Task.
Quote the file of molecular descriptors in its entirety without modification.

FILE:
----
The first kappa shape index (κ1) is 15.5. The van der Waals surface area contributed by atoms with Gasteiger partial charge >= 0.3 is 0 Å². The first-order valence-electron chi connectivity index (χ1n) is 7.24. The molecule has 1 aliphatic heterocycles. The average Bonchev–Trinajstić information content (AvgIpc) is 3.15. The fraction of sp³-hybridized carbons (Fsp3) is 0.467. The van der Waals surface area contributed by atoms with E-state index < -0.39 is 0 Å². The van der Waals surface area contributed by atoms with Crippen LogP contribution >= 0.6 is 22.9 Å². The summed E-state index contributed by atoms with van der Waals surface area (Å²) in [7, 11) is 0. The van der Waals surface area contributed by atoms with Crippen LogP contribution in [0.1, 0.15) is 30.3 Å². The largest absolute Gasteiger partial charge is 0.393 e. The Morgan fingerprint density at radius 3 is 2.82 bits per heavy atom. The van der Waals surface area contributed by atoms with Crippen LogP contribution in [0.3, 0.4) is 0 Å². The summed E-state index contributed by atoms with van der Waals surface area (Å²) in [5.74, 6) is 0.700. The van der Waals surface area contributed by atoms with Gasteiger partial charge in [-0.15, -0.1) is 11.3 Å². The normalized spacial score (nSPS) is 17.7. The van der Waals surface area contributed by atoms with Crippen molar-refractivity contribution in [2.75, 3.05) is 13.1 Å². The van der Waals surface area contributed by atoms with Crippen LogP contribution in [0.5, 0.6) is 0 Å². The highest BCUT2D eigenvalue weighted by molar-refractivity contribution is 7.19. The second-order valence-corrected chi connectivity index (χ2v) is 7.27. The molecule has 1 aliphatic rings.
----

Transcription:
The first kappa shape index (κ1) is 15.5. The van der Waals surface area contributed by atoms with Gasteiger partial charge >= 0.3 is 0 Å². The first-order valence-electron chi connectivity index (χ1n) is 7.24. The molecule has 1 aliphatic heterocycles. The average Bonchev–Trinajstić information content (AvgIpc) is 3.15. The fraction of sp³-hybridized carbons (Fsp3) is 0.467. The van der Waals surface area contributed by atoms with E-state index < -0.39 is 0 Å². The van der Waals surface area contributed by atoms with Crippen LogP contribution >= 0.6 is 22.9 Å². The summed E-state index contributed by atoms with van der Waals surface area (Å²) in [7, 11) is 0. The van der Waals surface area contributed by atoms with Crippen LogP contribution in [0.1, 0.15) is 30.3 Å². The largest absolute Gasteiger partial charge is 0.393 e. The Morgan fingerprint density at radius 3 is 2.82 bits per heavy atom. The van der Waals surface area contributed by atoms with Crippen LogP contribution in [0.3, 0.4) is 0 Å². The summed E-state index contributed by atoms with van der Waals surface area (Å²) in [5.74, 6) is 0.700. The van der Waals surface area contributed by atoms with Gasteiger partial charge in [-0.15, -0.1) is 11.3 Å². The normalized spacial score (nSPS) is 17.7. The van der Waals surface area contributed by atoms with Crippen molar-refractivity contribution in [2.75, 3.05) is 13.1 Å². The van der Waals surface area contributed by atoms with Crippen LogP contribution in [0.5, 0.6) is 0 Å². The highest BCUT2D eigenvalue weighted by molar-refractivity contribution is 7.19. The second-order valence-corrected chi connectivity index (χ2v) is 7.27. The molecule has 1 aliphatic rings.